HolyCoast: Ron Paul Could Do Us All A Favor and Make the Iowa Caucuses Irrelevant

Tuesday, December 20, 2011

Ron Paul Could Do Us All A Favor and Make the Iowa Caucuses Irrelevant

Some say they already are, and there's no question that we give way too much power to two small states, Iowa and New Hampshire, in picking our nominees.  However, the efforts by the Paul Bearers to get their old guy a win in Iowa might just kill off the caucuses altogether:
What especially worries Iowa Republican regulars is the possibility that Paul could win here on January 3rd with the help of Democrats and independents who change their registration to support the libertarian-leaning Texas congressman but then don’t support the GOP nominee next November.

“I don’t think any candidate perverting the process in that fashion helps [the caucuses] in any way,” said Iowa House Speaker Kraig Paulsen, adding that he didn’t know if that’s necessarily how Paul would win.

While there’s no evidence of an organized effort, public polling shows that Paul’s lead is built in large part with the support of non-Republicans – and few party veterans think such voters would stick with the GOP in November.

“They’ll all go back and vote for Obama,” predicted Beach.

The most troubling eventuality that Iowa Republicans are bracing for is that Paul wins the caucuses only to lose the nomination and run as a third-party candidate in November — all but ensuring President Obama is re-elected.

“If we empower somebody who turns around and elects Obama, then that’s a major problem for the caucuses,” said Rep. Steve King (R-Iowa).

Leading Republicans, looking to put the best possible frame on a Paul victory, are already testing out a message for what they’ll say if the 76-year-old Texas congressman is triumphant.

The short version: Ignore him.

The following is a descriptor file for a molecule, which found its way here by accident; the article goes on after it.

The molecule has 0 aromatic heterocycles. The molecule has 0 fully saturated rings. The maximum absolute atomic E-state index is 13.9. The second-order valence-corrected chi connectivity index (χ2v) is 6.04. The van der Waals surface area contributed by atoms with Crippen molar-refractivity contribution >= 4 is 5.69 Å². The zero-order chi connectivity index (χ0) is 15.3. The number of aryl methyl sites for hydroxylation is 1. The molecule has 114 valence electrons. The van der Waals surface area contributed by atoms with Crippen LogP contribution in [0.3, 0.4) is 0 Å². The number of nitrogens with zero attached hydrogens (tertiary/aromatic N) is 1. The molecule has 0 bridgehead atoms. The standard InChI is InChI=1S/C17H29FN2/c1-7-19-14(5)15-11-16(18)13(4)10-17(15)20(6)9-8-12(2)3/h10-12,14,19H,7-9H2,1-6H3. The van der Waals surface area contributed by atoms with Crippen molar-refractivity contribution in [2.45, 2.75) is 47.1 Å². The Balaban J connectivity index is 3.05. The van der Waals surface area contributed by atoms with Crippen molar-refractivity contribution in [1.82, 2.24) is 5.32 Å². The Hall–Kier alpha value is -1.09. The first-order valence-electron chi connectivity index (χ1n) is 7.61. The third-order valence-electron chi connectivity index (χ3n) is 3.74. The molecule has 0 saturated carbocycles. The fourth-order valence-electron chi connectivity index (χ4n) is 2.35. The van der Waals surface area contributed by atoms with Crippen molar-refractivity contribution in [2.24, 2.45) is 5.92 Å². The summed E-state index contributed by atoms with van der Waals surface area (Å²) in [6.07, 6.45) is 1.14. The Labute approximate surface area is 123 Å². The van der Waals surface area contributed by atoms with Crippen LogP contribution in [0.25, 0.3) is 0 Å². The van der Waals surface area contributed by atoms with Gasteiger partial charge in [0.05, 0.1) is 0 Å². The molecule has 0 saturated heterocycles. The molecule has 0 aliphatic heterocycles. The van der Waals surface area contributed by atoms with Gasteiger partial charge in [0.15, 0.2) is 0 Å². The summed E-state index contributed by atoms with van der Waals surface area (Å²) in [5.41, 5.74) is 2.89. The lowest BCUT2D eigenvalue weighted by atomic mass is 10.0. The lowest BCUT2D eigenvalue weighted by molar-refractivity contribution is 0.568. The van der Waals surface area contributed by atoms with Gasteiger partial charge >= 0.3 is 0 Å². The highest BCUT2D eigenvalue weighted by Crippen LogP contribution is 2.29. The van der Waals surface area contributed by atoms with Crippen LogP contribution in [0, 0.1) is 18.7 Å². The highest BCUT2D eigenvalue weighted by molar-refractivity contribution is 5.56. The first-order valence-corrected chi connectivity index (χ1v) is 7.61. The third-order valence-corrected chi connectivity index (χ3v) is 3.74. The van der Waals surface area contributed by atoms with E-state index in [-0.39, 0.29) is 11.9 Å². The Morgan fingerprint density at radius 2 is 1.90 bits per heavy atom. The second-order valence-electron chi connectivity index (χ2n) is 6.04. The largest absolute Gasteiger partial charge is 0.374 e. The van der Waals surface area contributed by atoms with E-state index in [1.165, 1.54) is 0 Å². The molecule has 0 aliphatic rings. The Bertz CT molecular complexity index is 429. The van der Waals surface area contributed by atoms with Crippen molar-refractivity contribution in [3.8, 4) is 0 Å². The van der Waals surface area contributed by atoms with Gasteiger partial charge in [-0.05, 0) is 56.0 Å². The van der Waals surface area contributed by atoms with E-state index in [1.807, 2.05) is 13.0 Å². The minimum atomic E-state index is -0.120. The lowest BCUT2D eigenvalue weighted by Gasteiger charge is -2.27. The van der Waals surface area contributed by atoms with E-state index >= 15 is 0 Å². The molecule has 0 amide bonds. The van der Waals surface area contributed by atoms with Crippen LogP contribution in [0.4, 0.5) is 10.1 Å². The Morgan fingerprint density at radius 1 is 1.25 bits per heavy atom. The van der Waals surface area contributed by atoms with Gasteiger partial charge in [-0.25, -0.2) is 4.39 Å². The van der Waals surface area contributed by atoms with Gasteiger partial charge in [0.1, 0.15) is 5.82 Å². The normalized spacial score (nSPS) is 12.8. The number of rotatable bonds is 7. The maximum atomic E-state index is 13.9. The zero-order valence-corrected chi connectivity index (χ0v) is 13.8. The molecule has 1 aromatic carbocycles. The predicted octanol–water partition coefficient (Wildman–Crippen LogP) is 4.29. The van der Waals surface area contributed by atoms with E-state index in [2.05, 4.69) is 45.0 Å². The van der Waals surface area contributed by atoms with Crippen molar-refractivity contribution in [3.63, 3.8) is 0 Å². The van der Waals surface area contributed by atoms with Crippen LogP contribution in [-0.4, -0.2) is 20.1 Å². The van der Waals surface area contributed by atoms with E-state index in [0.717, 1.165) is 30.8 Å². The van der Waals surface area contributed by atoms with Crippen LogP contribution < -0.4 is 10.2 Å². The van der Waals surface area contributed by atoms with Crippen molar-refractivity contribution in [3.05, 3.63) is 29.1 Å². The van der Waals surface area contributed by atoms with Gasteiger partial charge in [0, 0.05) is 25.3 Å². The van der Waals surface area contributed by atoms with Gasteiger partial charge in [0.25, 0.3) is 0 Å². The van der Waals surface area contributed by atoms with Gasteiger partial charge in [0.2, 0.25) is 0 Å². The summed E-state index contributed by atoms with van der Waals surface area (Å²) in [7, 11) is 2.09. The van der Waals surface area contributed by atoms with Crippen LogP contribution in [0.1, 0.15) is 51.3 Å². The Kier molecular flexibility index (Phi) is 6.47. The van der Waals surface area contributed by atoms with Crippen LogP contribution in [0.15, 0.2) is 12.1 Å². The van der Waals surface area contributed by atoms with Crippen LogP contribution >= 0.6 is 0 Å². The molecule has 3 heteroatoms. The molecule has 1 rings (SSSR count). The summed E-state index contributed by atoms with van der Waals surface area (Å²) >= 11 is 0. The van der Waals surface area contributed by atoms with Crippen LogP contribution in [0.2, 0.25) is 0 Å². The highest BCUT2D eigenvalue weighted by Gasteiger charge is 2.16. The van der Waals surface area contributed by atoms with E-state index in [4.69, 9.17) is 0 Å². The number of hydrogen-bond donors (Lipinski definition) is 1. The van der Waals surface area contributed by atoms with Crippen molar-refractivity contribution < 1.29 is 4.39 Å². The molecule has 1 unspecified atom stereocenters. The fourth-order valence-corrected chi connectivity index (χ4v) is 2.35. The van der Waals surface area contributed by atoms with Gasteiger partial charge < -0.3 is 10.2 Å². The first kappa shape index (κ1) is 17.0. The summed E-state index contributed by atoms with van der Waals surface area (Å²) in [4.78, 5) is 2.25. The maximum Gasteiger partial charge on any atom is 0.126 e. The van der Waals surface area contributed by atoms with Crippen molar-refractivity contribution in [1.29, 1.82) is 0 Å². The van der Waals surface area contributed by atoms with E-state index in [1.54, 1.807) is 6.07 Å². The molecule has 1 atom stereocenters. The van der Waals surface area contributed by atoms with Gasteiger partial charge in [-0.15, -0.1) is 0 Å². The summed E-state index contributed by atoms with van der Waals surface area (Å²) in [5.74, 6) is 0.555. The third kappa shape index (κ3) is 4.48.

“People are going to look at who comes in second and who comes in third,” said Gov. Terry Branstad. “If [Mitt] Romney comes in a strong second, it definitely helps him going into New Hampshire and the other states.”
The GOP has got to come up with a better way to choose our candidates. There are lots of places our people should be that aren't Iowa or New Hampshire.


Kold_Kadavr_flatliner, sub/dude said...

amen2that, brudda --- My sis is a hardcore Democrat: she calls me kweer for going to church, yet, she has queer friends (she doesn’t realize, however, all of mortal humanity is being played like a game by the filthy NWO). Scary what the child-like, puppet BO thinks that sinfull mortal can become - we're all gonna croak, BO, controlled by the billionaire, fat-cats-who-think-they-can-outsmart-Jesus. What #@!! morons. If he gits another term, fulla outsourcing our jobs, whorizontal abortion like babies are subhuman, outNout homosexuality, open-borders with white-trash-TexMex's, and 'posse comitatus' with FEMA, we've completely lost - lil we can do when God's outta-the-picture in BOs immature atheism. God, help U.S. Help us poor, mortal souls on earth who wanna Wiseabove.blogspot and go beyond to Heaven. Puh-leeze. Thanx for lissen'n, brudda. God blessa youse -Fr. Sarducci, ol SNL -PS- Is it any wonder then why our Mother (the Mother of God) said recently only ¼ of humanity wood enter Heaven?

Larry said...

If the GOP is worried about non-Republicans spoiling things, they should give the more important early primaries to the states that vote most heavily for Republicans.

When ranked according to the percentage of voters who voted for McCain in 2008, Iowa and New Hampshire rank 30th and 29th respectively.

Why should those two states get preference to a state like Utah, which ranks 3rd, yet will be the LAST state to primary at the end of June?

Arkansas and Kentucky rank 7th and 9th, but don't put their two cents in until the end of May -49 days after the District of Colulmbia, which loves the Republican party so much they gave McCain 6.5% of their votes.

The GOP needs to scratch the current primary schedule and let the previous presidential vote percentage determine which primaries are held first. If states like Maine don't like that, too bad -they weren't going to vote for our guy anyway.